Spring Lane School was situated in the poorest part of Northampton. In 1928 the School Inspector had some scathing remarks to make about the pupils’ ability yet the report of Ada May Burditt who was a pupil in Class V in 1928 (reproduced below) appears to prove him wrong!
Regular school inspections were carried out by HM Inspector of Schools. In 1928 the inspection of Spring Lane School produced this report.
“Much of the work in this school is frankly not to be judged by a normal standard. This is not said with any intention of excusing the results, but merely a fair indication of the complex problems with which the teachers here are confronted.
“A large part of the school is composed of girls whose mental and physical equipment is below the normal as a more or less direct consequence of poverty and social environment. These children do not appear to have been classified by any technical modern ways of measuring intelligence and the teachers of the special classes rely for their by no means unsuccessful methods on their own interpretation of the girls’ needs rather than on any specific training on work of this kind.”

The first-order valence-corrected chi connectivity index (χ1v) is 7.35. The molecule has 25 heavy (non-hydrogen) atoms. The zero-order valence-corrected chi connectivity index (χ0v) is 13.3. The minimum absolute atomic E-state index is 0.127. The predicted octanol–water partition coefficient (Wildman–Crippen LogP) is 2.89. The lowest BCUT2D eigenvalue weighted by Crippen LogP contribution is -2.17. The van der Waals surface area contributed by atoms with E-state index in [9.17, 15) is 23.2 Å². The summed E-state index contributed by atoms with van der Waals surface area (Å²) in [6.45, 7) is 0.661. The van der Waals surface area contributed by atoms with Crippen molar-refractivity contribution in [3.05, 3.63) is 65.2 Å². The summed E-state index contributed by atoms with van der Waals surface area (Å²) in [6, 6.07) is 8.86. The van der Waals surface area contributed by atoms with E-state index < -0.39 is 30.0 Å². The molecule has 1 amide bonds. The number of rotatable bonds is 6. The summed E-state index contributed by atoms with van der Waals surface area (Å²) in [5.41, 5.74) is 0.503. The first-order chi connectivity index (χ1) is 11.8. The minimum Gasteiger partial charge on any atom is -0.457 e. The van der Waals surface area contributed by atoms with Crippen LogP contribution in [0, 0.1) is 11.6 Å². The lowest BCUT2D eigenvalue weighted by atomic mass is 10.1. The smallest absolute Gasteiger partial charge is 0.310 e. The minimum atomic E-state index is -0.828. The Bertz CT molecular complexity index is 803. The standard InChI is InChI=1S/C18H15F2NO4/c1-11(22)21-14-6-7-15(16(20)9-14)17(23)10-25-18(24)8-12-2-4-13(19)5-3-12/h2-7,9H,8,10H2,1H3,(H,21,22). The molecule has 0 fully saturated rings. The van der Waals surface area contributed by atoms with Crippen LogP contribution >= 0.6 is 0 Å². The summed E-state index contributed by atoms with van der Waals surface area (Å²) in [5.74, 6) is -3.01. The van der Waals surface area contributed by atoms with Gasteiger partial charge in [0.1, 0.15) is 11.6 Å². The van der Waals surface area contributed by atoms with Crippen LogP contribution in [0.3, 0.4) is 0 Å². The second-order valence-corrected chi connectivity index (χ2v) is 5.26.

“The institution of some recognised special means of dealing with these classes would probably have valuable and interesting effects.”
The inspector finishes his report with a few kind words perhaps to compensate to some extent for his unreserved criticism.
“In the meantime it must be said that these scholars reflect the industry, good manners and excellent tone of the school in a way that does much credit to their teachers.”
The report of Ada May Burditt (reproduced left) gives a totally different impression of the intelligence of a Spring Lane School pupil, with its neat careful writing and high marks.
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